"Tennessee is just a hillbilly dumping ground," John Wesley said, "and Georgia is a lousy state too." "You said it," June Star said (16-17)
June Star and John Wesley have a different sense of the South than their grandmother. They look down on the people around them, and don't respect their origins. In that respect, they seem like kids from a more "modern," middle-class southern family with less of a sense for their roots and the norms of old southern society.
[Red Sammy] and the grandmother discussed better times. The old lady said that in her opinion Europe was entirely to blame for the way things were now. (43)
More talk of the "good old days." The grandmother blames what she sees as the great decay culture and society entirely on others. She doesn't want to admit any responsibility to the South itself. Here again there's that isolating "us" and "them" mindset, which is part of the grandmother's way of looking at the world and understanding what's good in it.
Her collars and cuffs were white organdy trimmed with lace and at her neckline she had pinned a purple spray of cloth violets containing a sachet. In case of an accident, anyone seeing her dead on the highway would know at once that she was a lady. (12)
How the grandmother appears to other people is very important. Her insistence on image and appearance illustrates her comical superficiality. Being a well-dressed, proper southern lady at that is what matters.
The grandmother said she would have done well to marry Mr. Teagarden because he was a gentleman and had bought Coca-Cola stock when it first came out and that he had died only a few years ago, a very wealthy man. (26)
Again with the gentleman and lady business. To the grandmother, both money and social class are important.
"These days you don't now who to trust," [Red Sammy] said. "Ain't that the truth?" People are certainly not nice like they used to be," said the grandmother. (34-35)
Both the grandmother and Red Sammy seem to think that people of "this day and age" are worse than they used to be – less decent, less respectable, less trustworthy. For both (and for Red Sammy's wife), good people are hard to find nowadays because there's been a decay in the southern culture and in manners.
"Look at the graveyard!" the grandmother said, pointing it out. "That was the old family burying ground. That belonged to the plantation."
"Where's the plantation?" John Wesley asked.
"Gone With the Wind" said the grandmother. "Ha. Ha." (22-24)
The grandmother's connection to the Old South is made more direct here; apparently the family once owned a plantation. Just like naming her cat after a character in The Mikado, it seems as if the grandmother is eager to display a certain degree of cultural knowledge, appropriate to someone of her social status.
"Listen," the grandmother almost screamed, "I know you're a good man. You don't look a bit like you have common blood. I know you must come from nice people!" (88)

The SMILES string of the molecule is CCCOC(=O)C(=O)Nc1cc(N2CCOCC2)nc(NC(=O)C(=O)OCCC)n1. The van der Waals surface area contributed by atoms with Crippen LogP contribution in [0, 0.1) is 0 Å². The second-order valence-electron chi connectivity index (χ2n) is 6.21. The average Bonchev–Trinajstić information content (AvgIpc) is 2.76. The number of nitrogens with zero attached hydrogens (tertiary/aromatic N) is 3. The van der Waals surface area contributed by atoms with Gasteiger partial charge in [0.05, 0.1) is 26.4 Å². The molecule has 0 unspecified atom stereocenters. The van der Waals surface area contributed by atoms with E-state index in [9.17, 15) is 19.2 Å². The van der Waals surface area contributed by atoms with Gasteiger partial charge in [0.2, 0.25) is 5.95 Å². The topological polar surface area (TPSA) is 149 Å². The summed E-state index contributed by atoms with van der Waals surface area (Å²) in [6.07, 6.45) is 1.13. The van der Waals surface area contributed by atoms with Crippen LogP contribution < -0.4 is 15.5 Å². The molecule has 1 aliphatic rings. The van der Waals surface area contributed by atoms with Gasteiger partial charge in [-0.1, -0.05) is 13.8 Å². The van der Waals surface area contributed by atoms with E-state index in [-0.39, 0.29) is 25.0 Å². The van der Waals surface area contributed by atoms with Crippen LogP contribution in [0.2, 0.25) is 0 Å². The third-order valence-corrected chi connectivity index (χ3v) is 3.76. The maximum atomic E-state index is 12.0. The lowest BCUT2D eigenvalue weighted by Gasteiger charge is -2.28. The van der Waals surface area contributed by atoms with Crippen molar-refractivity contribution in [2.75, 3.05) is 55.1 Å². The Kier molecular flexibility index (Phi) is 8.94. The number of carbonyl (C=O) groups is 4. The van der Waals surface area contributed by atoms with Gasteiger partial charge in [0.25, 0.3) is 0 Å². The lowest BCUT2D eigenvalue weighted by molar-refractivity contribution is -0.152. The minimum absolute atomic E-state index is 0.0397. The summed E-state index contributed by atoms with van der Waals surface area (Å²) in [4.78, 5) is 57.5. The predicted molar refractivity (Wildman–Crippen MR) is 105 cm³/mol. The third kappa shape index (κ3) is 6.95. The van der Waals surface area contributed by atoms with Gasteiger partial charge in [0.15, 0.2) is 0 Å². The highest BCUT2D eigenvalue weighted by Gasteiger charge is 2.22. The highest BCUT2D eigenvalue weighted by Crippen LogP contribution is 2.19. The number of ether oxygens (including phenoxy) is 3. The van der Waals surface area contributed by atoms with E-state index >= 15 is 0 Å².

The grandmother's first appeal to The Misfit is that he can't kill her because he must be a "good man." What's comical about it is not only that it seems insincere, but also that she directly connects being a good man to coming from "nice people," and not from "common folk." There's unabashed classism for you, and it's particularly ridiculous in this case; the shirtless Misfit and his two accomplices present everything but a picture "nice people." The grandmother's willingness to apply her own ideal of goodness to someone who so obviously doesn't fit it, doesn't reflect well on her or her idealized views.
"In my time," said the grandmother, folding her thin veiled fingers, "children were more respectful of their native states and their parents and everything else. People did right then. Oh look at the cute little pickaninny!" she said, and pointed to a N**** child standing in the door of a shack. (18)
The grandmother recalls those days of old when people were more respectful. This kind of decency, which is tied to being a "gentleman" or a "lady," is what she thinks it means to be good or to do what's right. In other words, her understanding of goodness if very class-based. What's particularly funny about this passage is the contrast is between the "respect" she's just talked about and her use of the word "pickaninny," a disrespectful and discriminatory term used to refer to African-American slave children. It shows how much of her mindset still belongs to an older southern generation, with their racial prejudices.
[The Misfit] put on his black hat and looked up suddenly and then away deep into the woods as if her were embarrassed again. "I'm sorry I don't have on a shirt before you ladies," he said, hunching his shoulders slightly. "We buried our clothes that we had on when we escaped and we're just making do until we can get better." (99)
Here we have another ridiculous moment, which presents southern manners in an interesting light. The Misfit has just ordered the men of the family to be taken into the woods and shot, and he's slightly embarrassed that he's not properly dressed in front of ladies.